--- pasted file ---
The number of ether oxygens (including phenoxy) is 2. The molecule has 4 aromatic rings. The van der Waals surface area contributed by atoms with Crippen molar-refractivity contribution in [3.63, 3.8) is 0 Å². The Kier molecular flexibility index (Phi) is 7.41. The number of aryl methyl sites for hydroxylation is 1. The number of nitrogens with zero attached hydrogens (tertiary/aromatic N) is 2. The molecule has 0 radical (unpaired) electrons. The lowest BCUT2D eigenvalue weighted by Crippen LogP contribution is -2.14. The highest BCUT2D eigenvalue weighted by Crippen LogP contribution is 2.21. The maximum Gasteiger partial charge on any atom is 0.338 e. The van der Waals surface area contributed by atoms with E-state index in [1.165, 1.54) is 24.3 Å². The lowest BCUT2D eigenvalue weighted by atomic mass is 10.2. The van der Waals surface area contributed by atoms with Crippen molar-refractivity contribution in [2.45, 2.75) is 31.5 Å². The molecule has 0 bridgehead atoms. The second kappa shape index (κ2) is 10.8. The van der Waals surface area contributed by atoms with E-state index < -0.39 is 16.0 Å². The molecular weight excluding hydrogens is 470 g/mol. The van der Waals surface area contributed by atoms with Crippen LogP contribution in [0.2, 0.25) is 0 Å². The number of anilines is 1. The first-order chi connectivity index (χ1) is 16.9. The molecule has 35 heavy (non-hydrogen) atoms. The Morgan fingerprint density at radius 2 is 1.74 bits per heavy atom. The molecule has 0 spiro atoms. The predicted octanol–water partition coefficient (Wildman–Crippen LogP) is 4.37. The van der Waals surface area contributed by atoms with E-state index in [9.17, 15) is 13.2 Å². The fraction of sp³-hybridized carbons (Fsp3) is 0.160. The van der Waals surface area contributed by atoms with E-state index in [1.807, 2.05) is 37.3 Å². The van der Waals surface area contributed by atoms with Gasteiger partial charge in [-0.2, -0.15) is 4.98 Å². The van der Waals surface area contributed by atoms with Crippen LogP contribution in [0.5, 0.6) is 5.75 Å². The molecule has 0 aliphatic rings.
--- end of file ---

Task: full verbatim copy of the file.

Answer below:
The number of ether oxygens (including phenoxy) is 2. The molecule has 4 aromatic rings. The van der Waals surface area contributed by atoms with Crippen molar-refractivity contribution in [3.63, 3.8) is 0 Å². The Kier molecular flexibility index (Phi) is 7.41. The number of aryl methyl sites for hydroxylation is 1. The number of nitrogens with zero attached hydrogens (tertiary/aromatic N) is 2. The molecule has 0 radical (unpaired) electrons. The lowest BCUT2D eigenvalue weighted by Crippen LogP contribution is -2.14. The highest BCUT2D eigenvalue weighted by Crippen LogP contribution is 2.21. The maximum Gasteiger partial charge on any atom is 0.338 e. The van der Waals surface area contributed by atoms with E-state index in [1.165, 1.54) is 24.3 Å². The lowest BCUT2D eigenvalue weighted by atomic mass is 10.2. The van der Waals surface area contributed by atoms with Crippen molar-refractivity contribution in [2.45, 2.75) is 31.5 Å². The molecule has 0 bridgehead atoms. The second kappa shape index (κ2) is 10.8. The van der Waals surface area contributed by atoms with E-state index < -0.39 is 16.0 Å². The molecular weight excluding hydrogens is 470 g/mol. The van der Waals surface area contributed by atoms with Crippen LogP contribution in [0.2, 0.25) is 0 Å². The number of anilines is 1. The first-order chi connectivity index (χ1) is 16.9. The molecule has 35 heavy (non-hydrogen) atoms. The Morgan fingerprint density at radius 2 is 1.74 bits per heavy atom. The molecule has 0 spiro atoms. The predicted octanol–water partition coefficient (Wildman–Crippen LogP) is 4.37. The van der Waals surface area contributed by atoms with E-state index in [9.17, 15) is 13.2 Å². The fraction of sp³-hybridized carbons (Fsp3) is 0.160. The van der Waals surface area contributed by atoms with E-state index in [1.807, 2.05) is 37.3 Å². The van der Waals surface area contributed by atoms with Gasteiger partial charge in [-0.2, -0.15) is 4.98 Å². The van der Waals surface area contributed by atoms with Crippen LogP contribution in [0.5, 0.6) is 5.75 Å². The molecule has 0 aliphatic rings.